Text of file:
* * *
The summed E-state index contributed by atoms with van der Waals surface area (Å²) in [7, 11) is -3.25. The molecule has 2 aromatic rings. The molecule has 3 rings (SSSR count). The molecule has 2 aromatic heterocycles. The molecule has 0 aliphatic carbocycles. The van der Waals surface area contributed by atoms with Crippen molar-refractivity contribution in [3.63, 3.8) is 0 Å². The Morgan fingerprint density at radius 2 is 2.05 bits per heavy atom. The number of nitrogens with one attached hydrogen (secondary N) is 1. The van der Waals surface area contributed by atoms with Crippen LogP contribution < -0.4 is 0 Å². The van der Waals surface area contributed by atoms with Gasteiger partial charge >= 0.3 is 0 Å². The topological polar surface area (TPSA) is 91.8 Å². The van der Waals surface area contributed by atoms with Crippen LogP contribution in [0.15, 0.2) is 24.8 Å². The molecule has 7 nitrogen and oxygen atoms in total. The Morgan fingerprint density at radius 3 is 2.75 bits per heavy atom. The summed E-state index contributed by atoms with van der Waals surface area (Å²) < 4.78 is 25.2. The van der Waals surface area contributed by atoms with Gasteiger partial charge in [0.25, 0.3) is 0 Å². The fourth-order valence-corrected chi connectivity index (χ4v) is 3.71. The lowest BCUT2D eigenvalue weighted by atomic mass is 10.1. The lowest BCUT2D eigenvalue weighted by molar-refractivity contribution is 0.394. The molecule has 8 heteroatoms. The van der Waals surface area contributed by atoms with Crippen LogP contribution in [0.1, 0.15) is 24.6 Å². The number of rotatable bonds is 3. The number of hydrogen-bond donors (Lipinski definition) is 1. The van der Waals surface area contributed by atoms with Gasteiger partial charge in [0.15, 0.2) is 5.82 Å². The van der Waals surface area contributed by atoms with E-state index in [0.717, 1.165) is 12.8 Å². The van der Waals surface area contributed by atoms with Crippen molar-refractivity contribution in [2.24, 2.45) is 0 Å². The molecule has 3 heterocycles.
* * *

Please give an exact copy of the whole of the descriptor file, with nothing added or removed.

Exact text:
The summed E-state index contributed by atoms with van der Waals surface area (Å²) in [7, 11) is -3.25. The molecule has 2 aromatic rings. The molecule has 3 rings (SSSR count). The molecule has 2 aromatic heterocycles. The molecule has 0 aliphatic carbocycles. The van der Waals surface area contributed by atoms with Crippen molar-refractivity contribution in [3.63, 3.8) is 0 Å². The Morgan fingerprint density at radius 2 is 2.05 bits per heavy atom. The number of nitrogens with one attached hydrogen (secondary N) is 1. The van der Waals surface area contributed by atoms with Crippen LogP contribution < -0.4 is 0 Å². The van der Waals surface area contributed by atoms with Gasteiger partial charge >= 0.3 is 0 Å². The topological polar surface area (TPSA) is 91.8 Å². The van der Waals surface area contributed by atoms with Crippen LogP contribution in [0.15, 0.2) is 24.8 Å². The molecule has 7 nitrogen and oxygen atoms in total. The Morgan fingerprint density at radius 3 is 2.75 bits per heavy atom. The summed E-state index contributed by atoms with van der Waals surface area (Å²) < 4.78 is 25.2. The van der Waals surface area contributed by atoms with Gasteiger partial charge in [0.25, 0.3) is 0 Å². The fourth-order valence-corrected chi connectivity index (χ4v) is 3.71. The lowest BCUT2D eigenvalue weighted by atomic mass is 10.1. The lowest BCUT2D eigenvalue weighted by molar-refractivity contribution is 0.394. The molecule has 8 heteroatoms. The van der Waals surface area contributed by atoms with Crippen LogP contribution in [0.1, 0.15) is 24.6 Å². The number of rotatable bonds is 3. The number of hydrogen-bond donors (Lipinski definition) is 1. The van der Waals surface area contributed by atoms with Gasteiger partial charge in [0.15, 0.2) is 5.82 Å². The van der Waals surface area contributed by atoms with E-state index in [0.717, 1.165) is 12.8 Å². The van der Waals surface area contributed by atoms with Crippen molar-refractivity contribution in [2.24, 2.45) is 0 Å². The molecule has 3 heterocycles.